New York, NY (October 25, 2018) – Today, leading labor, advocacy, good government and community groups announced a newly-formed campaign to support proposals that would improve democracy in New York City. The new coalition, “Democracy Yes”, will urge New Yorkers to vote yes on ballot questions proposed by the City’s 2018 Charter Revision Commission. These proposals, which will appear on the November 6 General Election ballot, would take big money out of politics by improving the City’s campaign finance system, create a civic engagement commission, and make changes to strengthen and diversify community boards.

Details of the proposals can be found here.

The coalition’s membership is growing quickly. It currently includes the Advocacy Institute, African Communities Together, Arts & Democracy, the NY Civic Engagement Table, Chhaya CDC, CWA District 1, Demos, EveryVoice, Generation Citizen, Korean Americans for Political Advancement, MinKwon Center for Community Action, NY Immigration Coalition, Participatory Budgeting Project, Patriotic Millionaires, ReInvent Albany,  SEIU Local 32BJ, Strong for All Coalition, Theater of the Oppressed NYC, Transportation Alternatives, UNITE-HERE Local 100, and the Working Families Party.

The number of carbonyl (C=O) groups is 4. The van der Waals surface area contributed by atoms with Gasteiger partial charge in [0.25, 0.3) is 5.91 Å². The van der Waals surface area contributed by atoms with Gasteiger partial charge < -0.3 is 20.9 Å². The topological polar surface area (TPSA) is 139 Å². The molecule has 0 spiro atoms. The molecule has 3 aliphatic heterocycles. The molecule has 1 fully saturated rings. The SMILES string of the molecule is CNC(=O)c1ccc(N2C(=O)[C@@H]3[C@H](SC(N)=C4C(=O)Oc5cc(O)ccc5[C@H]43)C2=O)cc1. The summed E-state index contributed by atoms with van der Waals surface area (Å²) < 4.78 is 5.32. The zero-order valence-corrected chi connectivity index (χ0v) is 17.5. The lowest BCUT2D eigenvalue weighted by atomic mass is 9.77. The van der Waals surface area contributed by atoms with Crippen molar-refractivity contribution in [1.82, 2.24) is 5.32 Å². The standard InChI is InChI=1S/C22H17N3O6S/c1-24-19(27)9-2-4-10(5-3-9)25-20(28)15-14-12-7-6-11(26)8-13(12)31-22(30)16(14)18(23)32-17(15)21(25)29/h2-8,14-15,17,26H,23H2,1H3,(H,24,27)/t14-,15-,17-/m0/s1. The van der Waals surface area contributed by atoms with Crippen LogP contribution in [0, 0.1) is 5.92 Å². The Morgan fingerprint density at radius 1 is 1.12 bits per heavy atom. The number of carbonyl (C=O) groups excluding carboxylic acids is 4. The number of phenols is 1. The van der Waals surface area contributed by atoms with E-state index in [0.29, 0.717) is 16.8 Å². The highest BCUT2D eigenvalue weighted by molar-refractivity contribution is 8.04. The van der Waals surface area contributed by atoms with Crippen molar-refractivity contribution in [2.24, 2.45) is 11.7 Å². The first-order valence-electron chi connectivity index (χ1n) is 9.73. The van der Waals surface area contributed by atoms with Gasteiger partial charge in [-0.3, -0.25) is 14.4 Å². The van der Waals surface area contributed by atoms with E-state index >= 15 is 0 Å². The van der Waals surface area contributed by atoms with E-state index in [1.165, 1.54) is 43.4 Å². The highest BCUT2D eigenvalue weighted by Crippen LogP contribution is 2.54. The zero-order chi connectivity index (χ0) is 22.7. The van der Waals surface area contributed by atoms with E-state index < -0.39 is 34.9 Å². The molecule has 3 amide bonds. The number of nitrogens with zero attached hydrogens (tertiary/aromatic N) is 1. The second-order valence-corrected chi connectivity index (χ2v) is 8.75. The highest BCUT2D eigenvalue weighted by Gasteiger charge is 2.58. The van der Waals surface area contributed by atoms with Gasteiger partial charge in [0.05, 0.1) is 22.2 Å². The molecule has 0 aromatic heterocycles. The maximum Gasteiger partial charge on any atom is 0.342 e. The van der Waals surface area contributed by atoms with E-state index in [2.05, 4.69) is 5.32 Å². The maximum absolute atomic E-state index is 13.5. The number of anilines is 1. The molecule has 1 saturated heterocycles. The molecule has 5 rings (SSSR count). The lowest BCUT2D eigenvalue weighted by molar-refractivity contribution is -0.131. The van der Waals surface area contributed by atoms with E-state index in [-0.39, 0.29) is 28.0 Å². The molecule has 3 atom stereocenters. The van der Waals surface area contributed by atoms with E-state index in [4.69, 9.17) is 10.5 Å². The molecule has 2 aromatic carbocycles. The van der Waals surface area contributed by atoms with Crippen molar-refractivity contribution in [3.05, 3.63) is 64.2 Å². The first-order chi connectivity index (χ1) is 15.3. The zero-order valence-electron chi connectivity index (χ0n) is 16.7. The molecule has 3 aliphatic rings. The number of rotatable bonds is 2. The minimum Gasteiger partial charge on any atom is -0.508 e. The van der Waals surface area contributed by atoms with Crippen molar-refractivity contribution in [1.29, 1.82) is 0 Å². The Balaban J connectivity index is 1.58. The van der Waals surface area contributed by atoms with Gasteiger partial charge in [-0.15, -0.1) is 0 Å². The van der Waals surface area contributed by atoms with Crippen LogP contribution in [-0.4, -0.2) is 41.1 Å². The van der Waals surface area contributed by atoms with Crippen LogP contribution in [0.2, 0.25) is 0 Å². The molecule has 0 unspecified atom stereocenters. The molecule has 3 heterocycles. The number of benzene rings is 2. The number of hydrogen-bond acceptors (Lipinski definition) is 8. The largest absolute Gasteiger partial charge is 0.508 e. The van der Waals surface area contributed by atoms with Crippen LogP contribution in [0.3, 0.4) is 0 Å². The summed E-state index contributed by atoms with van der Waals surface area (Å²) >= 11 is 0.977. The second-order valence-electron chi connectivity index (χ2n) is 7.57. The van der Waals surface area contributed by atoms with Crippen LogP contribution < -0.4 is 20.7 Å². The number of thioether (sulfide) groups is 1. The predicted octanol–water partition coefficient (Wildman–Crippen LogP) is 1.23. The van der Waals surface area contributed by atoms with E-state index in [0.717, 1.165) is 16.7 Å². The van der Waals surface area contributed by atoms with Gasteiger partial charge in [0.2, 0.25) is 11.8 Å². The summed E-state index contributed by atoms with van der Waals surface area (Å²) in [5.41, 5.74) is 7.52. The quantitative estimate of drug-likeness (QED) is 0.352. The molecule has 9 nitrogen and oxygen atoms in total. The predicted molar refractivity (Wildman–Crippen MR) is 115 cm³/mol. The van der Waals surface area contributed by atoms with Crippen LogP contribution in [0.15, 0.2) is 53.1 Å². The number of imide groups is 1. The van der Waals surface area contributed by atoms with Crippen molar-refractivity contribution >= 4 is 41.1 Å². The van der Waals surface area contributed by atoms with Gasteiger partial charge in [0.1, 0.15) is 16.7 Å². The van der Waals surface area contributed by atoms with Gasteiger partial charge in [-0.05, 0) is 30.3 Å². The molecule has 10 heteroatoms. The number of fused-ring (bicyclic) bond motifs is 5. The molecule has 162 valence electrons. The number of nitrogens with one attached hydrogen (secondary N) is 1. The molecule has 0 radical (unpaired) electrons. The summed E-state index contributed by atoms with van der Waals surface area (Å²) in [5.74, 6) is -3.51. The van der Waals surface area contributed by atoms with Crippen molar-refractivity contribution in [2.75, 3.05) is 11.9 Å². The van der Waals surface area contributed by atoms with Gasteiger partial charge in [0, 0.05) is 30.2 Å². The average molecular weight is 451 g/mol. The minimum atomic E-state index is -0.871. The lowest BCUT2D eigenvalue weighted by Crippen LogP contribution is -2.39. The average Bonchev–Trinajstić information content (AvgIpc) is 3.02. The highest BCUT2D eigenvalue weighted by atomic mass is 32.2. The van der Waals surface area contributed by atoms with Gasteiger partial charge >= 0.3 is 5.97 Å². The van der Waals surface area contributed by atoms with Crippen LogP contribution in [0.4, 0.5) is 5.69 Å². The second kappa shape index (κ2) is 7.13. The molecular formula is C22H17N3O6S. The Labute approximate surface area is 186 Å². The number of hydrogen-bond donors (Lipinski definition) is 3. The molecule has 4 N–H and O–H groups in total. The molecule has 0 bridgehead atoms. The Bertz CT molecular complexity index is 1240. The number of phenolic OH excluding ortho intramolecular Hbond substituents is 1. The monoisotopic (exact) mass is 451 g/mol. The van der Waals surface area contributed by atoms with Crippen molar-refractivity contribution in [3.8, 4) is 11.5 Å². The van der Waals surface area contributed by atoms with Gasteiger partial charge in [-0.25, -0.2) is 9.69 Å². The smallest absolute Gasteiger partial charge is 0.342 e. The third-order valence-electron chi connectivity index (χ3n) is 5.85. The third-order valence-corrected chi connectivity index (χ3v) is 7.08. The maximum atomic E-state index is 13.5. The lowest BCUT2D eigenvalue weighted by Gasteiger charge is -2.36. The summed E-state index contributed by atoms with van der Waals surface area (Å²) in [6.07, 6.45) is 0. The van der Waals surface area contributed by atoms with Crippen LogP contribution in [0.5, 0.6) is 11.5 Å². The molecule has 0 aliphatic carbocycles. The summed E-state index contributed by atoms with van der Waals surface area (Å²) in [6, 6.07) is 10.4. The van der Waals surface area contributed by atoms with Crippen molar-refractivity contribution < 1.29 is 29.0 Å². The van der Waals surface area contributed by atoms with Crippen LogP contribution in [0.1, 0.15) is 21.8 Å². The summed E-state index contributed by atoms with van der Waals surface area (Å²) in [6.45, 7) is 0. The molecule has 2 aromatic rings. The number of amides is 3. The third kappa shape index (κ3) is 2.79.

“Across the country union members have born the brunt of a political system that is rigged. In NYC we’re fighting to build a stronger democracy. The three proposals on the ballot are an important step in that direction and we wholeheartedly urge New Yorkers to vote Yes, Yes, and Yes on November 6.”

– Dennis Trainor, Vice President, CWA District 1

“As our democratic institutions are threatened by widespread voter disenfranchisement and restrictions to access our government, the Charter Revision proposals will put New York at the forefront of the movement to expand democracy and promote participation of individuals and groups that seek to engage in our democratic process.”

– Hector Figueroa, President, 32BJ SEIU

“Albany campaign finance laws are broken, but in just a few days New Yorkers have a chance to strengthen democracy in our own city while sending a powerful message that we need to unrig the system statewide. We’re asking all WFP voters to vote yes on the charter questions on Nov. 6.”